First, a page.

Sunday, 29 January 2012
So i had first thought that we would pop the keel on at the pier using the the crane. Easy. But not half as fun as doing it in the rather small shed with our own muscle power. Dad and Richard come up for a few days to join in the fun. First job to do was lift the boat up into the roof of the shed then slide the two tons of keel across the floor without it falling over on us and finally gently lower the boat onto the keel hoping the newly drilled keel bolt holes are in the right places. This plan worked a treat.
To lift the boat up I felled and collected a few trees from the local woods (thanks Northwoods). These provided four good strong posts to lift the boat up on. They were stood up at 4 strategic points around the boat, then block and tackles hung from the tops and big boat slings slung under the hull and connected to the tackles. We then lifted the boat about 5 foot up to give the keel good clearance. This took five people - one on each tackle and one to give orders (me!) . Next we dragged the keel sideways across the rough concrete floor using a smallish chain hoist working horizontally . We made a good anchor using thunderbolts in the concreat floor. To reduce friction we managed (just) to get two scaffold poles under the keel. It took to people to operate the chain hoist to lift the keel (i think it was on its limit).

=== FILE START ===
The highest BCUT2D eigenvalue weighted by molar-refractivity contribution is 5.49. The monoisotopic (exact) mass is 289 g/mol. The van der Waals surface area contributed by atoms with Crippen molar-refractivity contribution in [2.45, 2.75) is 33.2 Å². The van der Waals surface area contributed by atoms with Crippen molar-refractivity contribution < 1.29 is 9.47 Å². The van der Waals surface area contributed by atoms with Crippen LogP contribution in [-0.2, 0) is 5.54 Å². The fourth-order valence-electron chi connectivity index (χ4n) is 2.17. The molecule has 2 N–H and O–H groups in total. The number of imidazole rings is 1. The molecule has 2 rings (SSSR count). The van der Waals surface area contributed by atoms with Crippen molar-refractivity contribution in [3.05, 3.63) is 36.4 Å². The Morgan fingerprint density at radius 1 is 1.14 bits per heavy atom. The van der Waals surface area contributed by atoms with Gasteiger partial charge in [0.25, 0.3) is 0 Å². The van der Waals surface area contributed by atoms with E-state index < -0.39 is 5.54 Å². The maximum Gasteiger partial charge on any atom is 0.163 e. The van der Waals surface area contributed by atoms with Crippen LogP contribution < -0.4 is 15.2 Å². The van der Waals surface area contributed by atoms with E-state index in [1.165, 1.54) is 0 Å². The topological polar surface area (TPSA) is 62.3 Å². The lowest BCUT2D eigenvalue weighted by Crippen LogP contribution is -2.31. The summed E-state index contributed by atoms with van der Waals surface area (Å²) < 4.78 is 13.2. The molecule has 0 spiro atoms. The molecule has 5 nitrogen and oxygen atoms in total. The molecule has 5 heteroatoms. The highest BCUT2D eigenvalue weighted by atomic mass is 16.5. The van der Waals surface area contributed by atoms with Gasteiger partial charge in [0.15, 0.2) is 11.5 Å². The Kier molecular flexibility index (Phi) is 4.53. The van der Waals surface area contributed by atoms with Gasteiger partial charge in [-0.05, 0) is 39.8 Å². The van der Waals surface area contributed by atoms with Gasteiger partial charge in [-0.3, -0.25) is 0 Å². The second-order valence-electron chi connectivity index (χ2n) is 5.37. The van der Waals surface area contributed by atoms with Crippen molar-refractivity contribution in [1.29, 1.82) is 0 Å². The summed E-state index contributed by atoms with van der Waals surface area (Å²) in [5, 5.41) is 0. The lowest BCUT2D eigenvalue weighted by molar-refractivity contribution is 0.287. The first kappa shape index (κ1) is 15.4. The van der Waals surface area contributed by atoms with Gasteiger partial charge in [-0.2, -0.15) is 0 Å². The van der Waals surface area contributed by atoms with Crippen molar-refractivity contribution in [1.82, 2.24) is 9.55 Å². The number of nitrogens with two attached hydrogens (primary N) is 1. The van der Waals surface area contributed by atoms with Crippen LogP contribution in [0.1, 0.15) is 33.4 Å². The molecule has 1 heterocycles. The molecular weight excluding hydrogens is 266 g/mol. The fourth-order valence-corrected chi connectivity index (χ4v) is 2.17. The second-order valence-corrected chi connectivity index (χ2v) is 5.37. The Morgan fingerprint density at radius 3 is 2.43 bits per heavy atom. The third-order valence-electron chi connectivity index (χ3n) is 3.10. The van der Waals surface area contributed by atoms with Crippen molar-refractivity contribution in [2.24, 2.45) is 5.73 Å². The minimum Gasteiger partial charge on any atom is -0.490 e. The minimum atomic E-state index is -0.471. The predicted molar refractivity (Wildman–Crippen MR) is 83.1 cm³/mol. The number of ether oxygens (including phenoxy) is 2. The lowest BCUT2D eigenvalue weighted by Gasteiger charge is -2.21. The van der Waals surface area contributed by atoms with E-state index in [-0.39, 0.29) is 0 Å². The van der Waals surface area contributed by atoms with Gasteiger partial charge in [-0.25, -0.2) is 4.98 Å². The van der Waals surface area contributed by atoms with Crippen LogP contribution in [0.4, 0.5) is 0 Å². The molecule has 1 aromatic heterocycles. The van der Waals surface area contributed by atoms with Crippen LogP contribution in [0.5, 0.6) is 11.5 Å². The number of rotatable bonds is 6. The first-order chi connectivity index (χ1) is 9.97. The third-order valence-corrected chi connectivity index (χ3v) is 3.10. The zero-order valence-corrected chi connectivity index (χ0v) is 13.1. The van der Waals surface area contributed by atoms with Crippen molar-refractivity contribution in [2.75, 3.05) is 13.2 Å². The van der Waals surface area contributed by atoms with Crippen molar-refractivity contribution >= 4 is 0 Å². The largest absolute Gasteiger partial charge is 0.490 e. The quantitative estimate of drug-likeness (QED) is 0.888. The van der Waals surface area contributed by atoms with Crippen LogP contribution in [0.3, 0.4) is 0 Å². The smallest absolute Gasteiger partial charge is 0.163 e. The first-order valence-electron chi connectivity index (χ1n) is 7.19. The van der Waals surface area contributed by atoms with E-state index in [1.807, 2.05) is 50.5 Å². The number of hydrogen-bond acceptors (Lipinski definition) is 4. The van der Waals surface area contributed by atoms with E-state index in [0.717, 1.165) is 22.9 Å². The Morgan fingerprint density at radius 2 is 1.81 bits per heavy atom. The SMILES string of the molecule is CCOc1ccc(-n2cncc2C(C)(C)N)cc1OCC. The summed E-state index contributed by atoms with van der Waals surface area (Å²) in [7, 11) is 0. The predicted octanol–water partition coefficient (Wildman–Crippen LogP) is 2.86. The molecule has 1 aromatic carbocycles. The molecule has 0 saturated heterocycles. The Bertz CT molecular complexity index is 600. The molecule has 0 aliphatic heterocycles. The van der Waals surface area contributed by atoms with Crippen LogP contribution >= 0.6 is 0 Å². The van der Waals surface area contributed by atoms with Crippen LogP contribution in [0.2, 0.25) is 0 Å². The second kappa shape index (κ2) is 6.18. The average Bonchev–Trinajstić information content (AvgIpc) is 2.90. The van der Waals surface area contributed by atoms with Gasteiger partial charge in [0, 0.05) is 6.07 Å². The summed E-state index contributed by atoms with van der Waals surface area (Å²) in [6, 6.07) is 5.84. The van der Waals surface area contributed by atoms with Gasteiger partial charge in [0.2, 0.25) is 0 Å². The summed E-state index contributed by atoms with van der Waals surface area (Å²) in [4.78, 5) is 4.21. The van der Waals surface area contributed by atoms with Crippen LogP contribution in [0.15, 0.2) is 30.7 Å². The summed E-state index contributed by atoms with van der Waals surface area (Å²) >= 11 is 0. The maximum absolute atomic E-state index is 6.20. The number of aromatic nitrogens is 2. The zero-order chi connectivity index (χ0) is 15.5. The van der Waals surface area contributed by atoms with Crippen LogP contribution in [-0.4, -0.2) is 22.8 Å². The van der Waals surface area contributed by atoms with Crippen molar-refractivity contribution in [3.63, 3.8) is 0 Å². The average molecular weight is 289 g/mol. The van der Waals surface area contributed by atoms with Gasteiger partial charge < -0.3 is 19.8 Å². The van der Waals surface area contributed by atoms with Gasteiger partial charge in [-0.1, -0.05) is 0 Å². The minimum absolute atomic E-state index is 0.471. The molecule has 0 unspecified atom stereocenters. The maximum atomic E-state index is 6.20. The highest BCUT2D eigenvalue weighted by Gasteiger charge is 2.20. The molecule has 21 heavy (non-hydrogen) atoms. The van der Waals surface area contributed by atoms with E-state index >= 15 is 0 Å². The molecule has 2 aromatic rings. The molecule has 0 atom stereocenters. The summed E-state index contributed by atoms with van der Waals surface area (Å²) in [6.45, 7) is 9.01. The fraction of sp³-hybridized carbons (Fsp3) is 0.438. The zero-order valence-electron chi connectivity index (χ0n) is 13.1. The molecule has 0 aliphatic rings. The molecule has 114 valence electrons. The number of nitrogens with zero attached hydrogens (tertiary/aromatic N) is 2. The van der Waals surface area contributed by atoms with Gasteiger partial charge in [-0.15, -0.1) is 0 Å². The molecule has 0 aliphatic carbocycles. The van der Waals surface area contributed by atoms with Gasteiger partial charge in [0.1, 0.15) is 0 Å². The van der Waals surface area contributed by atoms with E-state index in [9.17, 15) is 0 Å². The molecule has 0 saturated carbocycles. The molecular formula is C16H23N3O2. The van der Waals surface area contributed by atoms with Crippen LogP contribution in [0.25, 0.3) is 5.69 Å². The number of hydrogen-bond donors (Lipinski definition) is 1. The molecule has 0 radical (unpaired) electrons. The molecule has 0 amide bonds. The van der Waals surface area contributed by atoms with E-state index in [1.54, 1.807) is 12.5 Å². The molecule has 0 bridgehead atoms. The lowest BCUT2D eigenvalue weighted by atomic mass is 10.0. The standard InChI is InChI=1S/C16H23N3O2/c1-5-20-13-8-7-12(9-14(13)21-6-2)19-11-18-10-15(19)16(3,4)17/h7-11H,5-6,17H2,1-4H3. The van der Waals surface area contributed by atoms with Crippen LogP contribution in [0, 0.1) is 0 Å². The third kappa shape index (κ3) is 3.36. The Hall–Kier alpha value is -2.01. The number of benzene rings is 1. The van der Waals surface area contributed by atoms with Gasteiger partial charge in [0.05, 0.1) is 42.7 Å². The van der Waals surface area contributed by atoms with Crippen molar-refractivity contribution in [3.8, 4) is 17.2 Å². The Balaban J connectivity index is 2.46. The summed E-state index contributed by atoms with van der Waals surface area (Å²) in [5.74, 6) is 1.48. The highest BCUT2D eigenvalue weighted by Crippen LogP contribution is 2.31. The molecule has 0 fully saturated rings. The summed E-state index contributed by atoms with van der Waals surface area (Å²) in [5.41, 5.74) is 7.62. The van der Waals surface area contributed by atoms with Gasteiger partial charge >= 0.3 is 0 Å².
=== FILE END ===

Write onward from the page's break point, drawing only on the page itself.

We made a template to drill oversize holes for the keel bolts (24mm for 20mm bolts). The keel was then lowered onto a load of thickened epoxy and also epoxy poured around the bolts inside the boat (filling the + 4 mm gap) befor the nuts went on. Interestingly one bolt hole took about a pint of epoxy!! humm.
The whole lot looks totally solid and i would not fancy trying to get it off again.
Richard whipped up some fantastic trestles using only a chainsaw which the boat is now sitting on.
Heres a few pics of progress around the deck and inside. My Very kind Dad has made us the most beautiful deck hatch along the lines of one that J Benford had drawn. We have gone for double glazing (total 16mm) to stop that condensation dripping. It really changes the feel of the fore peak and its now tempting to move in . I have also got around to cutting the two portholes in the side of the hull up forward - these are great - you can lie in the bunk looking out to sea - anchor dragging ??!!! Also just laid a nice oak floor throughout the cabin, you can just see the heads of the keel bolts pokin through - its just getting the varnish treatment now...